COVID-19 Information

Despite the impact of COVID-19, we are open and continuing to meet the needs of our existing clients and new clients without interruption or change in the quality of our services. Please do not hesitate to contact us with any concerns, questions or requests for information about your matter. At this time we are offering appointments via telephonic and/or video conferencing.
To help out during these trying times we are offering Free Consultations. Click here to Schedule a Consultation.

Make a Payment

COVID-19 Information

Despite the impact of COVID-19, we are open and continuing to meet the needs of our existing clients and new clients without interruption or change in the quality of our services. Please do not hesitate to contact us with any concerns, questions or requests for information about your matter. At this time we are offering appointments via telephonic and/or video conferencing.
To help out during these trying times we are offering Free Consultations. Click here to Schedule a Consultation.

Make a Payment

Brand

We Listen. We Think. We Find Solutions.
973-692-6317

Let Our Experience
Help You Meet Your Goals

Early planning helps post-divorce finances

by | Mar 9, 2018 | Divorce |

Picking out wedding rings and signing divorce documents may seem worlds apart to many New Jersey citizens, but high divorce rates are leading many to consider divorce planning right alongside wedding planning. While some consider it cynical, pragmatic couples who want to protect assets from divorce litigation see such planning as a type of insurance they plan on never using.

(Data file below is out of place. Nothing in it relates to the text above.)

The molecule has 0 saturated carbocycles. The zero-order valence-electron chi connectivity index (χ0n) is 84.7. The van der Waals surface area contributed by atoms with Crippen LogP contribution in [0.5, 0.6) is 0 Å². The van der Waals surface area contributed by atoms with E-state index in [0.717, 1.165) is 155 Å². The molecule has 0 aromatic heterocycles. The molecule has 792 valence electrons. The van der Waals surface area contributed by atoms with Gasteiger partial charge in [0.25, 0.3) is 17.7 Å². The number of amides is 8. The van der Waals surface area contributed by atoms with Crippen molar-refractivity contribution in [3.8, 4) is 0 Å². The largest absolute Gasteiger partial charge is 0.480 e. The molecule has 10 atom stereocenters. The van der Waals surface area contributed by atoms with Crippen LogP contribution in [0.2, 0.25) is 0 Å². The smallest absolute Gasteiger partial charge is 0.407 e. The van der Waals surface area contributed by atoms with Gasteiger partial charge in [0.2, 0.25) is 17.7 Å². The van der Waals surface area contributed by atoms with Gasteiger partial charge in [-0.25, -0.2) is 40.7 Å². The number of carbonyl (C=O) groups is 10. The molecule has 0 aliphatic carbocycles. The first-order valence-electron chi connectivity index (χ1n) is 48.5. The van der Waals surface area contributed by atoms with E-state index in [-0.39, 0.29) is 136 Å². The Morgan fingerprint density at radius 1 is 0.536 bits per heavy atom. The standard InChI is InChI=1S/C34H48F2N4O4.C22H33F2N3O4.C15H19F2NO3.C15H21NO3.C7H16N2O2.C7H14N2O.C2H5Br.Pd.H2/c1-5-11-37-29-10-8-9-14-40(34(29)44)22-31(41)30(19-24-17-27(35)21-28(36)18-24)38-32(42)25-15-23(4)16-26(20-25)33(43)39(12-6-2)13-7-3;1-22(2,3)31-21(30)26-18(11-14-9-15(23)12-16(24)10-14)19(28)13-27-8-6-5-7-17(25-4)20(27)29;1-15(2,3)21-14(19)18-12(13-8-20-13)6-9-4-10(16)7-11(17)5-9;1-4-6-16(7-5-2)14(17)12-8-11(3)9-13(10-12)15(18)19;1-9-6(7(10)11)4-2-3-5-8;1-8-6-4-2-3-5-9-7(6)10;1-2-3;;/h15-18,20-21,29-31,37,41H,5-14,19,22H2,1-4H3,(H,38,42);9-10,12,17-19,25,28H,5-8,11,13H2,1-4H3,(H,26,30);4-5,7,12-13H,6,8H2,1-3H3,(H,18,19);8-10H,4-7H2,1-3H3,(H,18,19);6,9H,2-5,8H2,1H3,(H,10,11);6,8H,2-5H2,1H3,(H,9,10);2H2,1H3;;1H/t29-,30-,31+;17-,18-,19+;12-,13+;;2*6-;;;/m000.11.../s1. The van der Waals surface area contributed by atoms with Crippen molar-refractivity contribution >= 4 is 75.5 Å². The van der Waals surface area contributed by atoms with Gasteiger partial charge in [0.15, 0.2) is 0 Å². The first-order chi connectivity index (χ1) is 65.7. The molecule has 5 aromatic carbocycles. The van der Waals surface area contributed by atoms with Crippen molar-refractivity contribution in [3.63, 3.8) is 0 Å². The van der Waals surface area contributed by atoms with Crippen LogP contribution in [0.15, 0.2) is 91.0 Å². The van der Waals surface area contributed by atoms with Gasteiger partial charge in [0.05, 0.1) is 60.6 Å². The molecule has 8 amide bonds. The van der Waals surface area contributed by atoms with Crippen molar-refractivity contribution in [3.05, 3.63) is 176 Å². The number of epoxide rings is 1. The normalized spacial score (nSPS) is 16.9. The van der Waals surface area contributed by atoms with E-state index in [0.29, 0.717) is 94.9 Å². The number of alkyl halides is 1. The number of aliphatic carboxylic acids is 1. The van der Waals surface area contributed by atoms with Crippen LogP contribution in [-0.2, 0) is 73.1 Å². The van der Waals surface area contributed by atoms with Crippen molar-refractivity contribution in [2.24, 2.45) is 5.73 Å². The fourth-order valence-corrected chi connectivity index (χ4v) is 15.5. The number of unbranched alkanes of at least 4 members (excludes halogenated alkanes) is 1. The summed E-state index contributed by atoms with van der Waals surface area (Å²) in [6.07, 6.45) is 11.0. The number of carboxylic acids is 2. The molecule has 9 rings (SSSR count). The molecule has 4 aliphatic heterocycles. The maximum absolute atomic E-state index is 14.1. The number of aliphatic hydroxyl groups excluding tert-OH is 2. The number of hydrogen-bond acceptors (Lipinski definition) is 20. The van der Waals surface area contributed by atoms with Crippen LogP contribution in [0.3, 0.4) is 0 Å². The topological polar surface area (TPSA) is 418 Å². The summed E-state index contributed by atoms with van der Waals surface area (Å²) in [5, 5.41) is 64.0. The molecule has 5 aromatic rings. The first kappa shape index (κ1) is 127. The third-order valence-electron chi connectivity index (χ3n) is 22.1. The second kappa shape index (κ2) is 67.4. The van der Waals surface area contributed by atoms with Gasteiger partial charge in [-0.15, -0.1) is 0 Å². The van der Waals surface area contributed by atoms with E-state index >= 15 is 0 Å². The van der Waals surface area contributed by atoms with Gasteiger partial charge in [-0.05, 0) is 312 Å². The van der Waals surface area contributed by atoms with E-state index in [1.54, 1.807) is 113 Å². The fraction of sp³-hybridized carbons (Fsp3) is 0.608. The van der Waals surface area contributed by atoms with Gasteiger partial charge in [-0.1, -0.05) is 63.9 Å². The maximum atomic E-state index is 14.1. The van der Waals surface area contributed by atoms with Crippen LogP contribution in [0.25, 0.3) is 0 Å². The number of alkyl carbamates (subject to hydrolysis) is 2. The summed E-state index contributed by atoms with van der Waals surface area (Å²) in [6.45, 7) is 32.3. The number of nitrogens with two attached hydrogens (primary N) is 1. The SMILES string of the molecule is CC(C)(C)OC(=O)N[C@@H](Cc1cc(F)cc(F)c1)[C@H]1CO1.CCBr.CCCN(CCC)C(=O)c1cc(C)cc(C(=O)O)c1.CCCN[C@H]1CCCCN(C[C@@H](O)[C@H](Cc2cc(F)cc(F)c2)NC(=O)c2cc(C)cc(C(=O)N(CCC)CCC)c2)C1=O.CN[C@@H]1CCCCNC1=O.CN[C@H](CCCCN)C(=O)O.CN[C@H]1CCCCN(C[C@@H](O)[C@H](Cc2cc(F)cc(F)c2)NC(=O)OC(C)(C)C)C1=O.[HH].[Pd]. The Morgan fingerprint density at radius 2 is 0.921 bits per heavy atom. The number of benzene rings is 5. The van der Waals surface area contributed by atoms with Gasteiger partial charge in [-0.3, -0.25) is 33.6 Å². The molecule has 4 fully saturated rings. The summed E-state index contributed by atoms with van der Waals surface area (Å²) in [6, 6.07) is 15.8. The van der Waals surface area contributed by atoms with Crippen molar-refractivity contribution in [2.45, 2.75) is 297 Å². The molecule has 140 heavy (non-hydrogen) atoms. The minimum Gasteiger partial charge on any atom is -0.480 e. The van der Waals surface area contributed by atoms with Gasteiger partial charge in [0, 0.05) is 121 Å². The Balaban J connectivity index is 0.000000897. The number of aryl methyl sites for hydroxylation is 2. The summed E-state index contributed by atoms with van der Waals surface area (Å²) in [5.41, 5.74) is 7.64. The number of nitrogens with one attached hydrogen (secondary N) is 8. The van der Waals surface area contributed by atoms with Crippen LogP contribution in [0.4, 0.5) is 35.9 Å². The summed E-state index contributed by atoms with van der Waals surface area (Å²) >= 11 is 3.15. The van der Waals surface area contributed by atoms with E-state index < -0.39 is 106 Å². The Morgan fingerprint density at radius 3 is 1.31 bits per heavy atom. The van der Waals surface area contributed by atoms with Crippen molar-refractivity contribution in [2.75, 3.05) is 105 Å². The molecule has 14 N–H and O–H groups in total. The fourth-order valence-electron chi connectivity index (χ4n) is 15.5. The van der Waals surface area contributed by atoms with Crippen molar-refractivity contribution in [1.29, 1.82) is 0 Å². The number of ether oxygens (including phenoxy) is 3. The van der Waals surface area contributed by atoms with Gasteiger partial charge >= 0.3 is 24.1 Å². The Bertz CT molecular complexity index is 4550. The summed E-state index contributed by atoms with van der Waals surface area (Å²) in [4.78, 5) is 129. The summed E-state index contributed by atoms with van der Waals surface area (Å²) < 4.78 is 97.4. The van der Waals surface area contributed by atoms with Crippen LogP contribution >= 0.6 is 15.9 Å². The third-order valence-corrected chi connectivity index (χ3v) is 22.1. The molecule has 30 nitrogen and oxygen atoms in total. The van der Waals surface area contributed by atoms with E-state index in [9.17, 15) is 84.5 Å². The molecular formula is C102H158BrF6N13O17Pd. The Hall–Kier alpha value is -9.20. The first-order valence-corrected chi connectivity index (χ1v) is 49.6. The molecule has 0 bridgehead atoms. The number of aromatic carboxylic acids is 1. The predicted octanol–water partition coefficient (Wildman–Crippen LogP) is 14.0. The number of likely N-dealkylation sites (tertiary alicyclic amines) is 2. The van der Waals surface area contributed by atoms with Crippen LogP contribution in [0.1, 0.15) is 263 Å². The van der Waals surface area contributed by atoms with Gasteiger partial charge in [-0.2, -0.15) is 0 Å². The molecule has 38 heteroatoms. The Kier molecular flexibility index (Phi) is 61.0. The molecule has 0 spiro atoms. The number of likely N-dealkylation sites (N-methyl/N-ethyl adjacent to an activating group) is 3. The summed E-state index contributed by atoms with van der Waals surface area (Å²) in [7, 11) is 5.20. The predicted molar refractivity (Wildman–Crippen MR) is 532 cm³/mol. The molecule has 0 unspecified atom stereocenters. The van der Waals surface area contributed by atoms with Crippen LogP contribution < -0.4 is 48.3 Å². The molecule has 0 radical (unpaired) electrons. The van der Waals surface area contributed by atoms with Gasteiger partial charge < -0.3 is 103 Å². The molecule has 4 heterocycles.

Pre- and post-nuptial agreements are very common vehicles for divorce planning, but they are not the only tools in the box. Keeping separate investment and checking accounts can aid in providing insulation from divorce settlements if a marriage fails. Following a separate accounts strategy requires both good record-keeping and discipline. Any co-mingling of assets could result in individually held assets being later classified as marital property subject to division. For this reason, couples should keep a joint account used to fund household expenses, buy groceries and pay joint bills. Account statements from investments or other financial holdings should be kept to show their value at the time of marriage.

Extra care should be given to any actions regarding real estate or expensive personal property. Adding a spouse’s name to ownership documents can backfire in the event of divorce or an untimely death. Any property or other asset inherited by one party during the marriage should be kept separate from the other unless one wants to put it at risk in an unforeseen future divorce proceeding. Estate planning can be somewhat simplified by the maintenance of separate property and accounts. If one party has individual debts subject to collection, adding him or her as a co-owner puts that property in potential jeopardy if aggressive collection tactics are pursued.

Divorce and asset distribution conversations are never easy, but early planning may help limit future headaches in a divorce. An experienced family law attorney may be able to provide an overview of applicable law and guidance regarding individual needs to navigate a challenging circumstance.

Archives

FindLaw Network